During flight training, it’s natural to focus on the big hurdles: the medical, first solo, knowledge test and checkride. Those are certainly important, and they deserve your attention. But many student pilots get so focused on the training process that they never think about flying after the checkride is over. It’s sort of like building a house and being so focused on the plumbing and drywall that you never think about what your house will look like or how you’ll live in it.
That may sound crazy–after all, there are so many things to do with a pilot’s license–but I know of more than a few pilots who struggled to stay engaged in aviation after earning their license. After giving rides to a few friends and chasing a few $100 hamburgers, what comes next? Call it the hangover effect: once the strict syllabus and schedule of flight training are gone, it can be tough to fly regularly and keep improving your skills.
So how can you avoid this hangover? Every pilot is different, and the right answer for you depends on what you want out of aviation–fun, transportation, career or something else. But recent research by the Aircraft Owners and Pilots Association (AOPA) suggests three practical ways to keep flying after you cross the finish line. Each of these share something in common with flight training, which may explain why they’re effective.
Flying with a purpose
Spending an afternoon boring holes in the sky, or watching a sunset from 500 ft., are wonderful things, and every pilot should fly at least occasionally with no mission other than fun. But for many pilots, giving back or supporting a cause they believe in can make flying a much more rewarding and interesting experience. It’s a powerful motivator to stay current and active.
There are numerous organizations that pilots can support with their time. One of the best-known (and most rewarding) is EAA’s Young Eagles program, where local pilots give young people their first airplane ride. I’ve done many Young Eagles flight myself, and there really is nothing more fun than watching a kid’s eyes light up as they take to the air for the first time. You’re also helping to keep general aviation strong, by introducing the next generation to the wonders of personal flying.
Another popular option is flying patients from their homes to faraway cities to receive treatment, for free. In many cases, these flights truly are life-saving, as patients would otherwise not receive the required care. Patient Airlift Services (PALS) is a particularly well-run organization, although there are many others. Find one close to you and see if it’s a fit for your skills and your airplane. Note that most organizations have minimum pilot times you must comply with, but some are fairly low.
One of the main reasons people learn to fly is for the challenge of it–learning a new skill is a fun and rewarding experience. Most pilots I know are goal-oriented achievers, so the thought of checking a new box is very exciting. That doesn’t have to stop after you earn a Private Pilot certificate, though.
What are some new challenges you can take on? The obvious one is to add a new rating. Many pilots consider the Instrument Rating to be an even more rewarding challenge than the Private Pilot certificate, and its privileges allow you to make a lot more trips. Besides the Instrument Rating, other options include a tailwheel checkout (great for stick and rudder skills), a multi-engine rating (great for career-oriented pilots) or a glider rating (just plain fun).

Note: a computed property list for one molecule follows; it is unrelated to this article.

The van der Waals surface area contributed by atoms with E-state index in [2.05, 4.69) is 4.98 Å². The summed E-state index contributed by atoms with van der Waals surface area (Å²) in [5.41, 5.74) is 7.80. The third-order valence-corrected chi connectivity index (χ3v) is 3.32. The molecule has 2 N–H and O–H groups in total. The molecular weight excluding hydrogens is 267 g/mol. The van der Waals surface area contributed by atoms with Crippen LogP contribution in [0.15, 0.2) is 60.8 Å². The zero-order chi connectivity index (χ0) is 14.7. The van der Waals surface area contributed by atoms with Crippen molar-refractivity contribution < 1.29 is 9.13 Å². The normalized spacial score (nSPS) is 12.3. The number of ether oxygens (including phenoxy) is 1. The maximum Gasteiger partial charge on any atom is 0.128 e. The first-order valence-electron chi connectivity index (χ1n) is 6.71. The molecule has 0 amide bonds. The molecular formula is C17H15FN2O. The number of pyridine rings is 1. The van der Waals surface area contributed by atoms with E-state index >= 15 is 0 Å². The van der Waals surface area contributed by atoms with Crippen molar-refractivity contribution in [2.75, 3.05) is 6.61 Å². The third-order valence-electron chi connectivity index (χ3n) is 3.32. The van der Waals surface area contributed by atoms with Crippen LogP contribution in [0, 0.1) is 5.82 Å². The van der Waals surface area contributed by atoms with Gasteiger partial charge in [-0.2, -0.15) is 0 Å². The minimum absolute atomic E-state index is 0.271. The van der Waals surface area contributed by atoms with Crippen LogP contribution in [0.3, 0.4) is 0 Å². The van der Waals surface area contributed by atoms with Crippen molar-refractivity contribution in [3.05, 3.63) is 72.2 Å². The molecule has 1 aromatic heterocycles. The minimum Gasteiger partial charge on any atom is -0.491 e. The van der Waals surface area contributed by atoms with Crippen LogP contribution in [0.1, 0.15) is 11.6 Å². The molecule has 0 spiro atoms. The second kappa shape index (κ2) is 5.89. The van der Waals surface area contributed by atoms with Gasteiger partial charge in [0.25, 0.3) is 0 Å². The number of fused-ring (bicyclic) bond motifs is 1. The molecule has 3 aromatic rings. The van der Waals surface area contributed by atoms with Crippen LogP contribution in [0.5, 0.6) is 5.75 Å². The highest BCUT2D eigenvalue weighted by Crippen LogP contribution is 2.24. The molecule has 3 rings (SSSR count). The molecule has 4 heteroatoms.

Even if you don’t pursue a formal rating, checking out in a new airplane can offer good training and some fun new options. If you learned in a 172, log some time in a 182 or try a low wing airplane. It will make you a better pilot and is good motivation to keep flying.
Another great way to challenge yourself is to take a long trip, whether it’s a family vacation or a flight to Oshkosh for the big fly-in. Planning such trips is half the fun, as you learn to consider subjects like long distance weather, new terrain, and unfamiliar airports. The flying is good fun too, as you see new places and meet new people along the way. There’s almost no better feeling as a pilot than completing a big trip safely and successfully. After all, traveling to new places is probably one of the reasons you learned to fly!
AOPA research has identified what many pilots already know: flying is about much more than the time in the right seat. The social and community aspects of aviation are a critical part of a pilot’s life.
Whether it’s as a member of a formal flying club, a group of airport buddies or a family member who’s also a pilot, find a “support group” of other aviators. Flying with someone else is almost always more fun, but there’s also a lot to learn from these experiences. Some of my most educational flights weren’t dual logged with a CFI, but flights with a more experienced pilot.
Having someone else who’s interested in your flying is also a good motivator to stay active. Much like weight loss programs encourage you to find a training partner, a flying partner means someone else is depending on you to be there. Clubs offer the additional benefit of monthly meetings, educational seminars and structured social events. Even if the weather is bad, a club or informal flying group can make the airport a fun place to be.
Whatever you choose to do with your license, make it part of a deliberate plan. If you wait to fly until you’re free and the weather is perfect, it’s unlikely you’ll log many hours. With a little bit of structure or some new goals, you may find flying becomes an even more important part of your day-to-day life. That’s a good thing!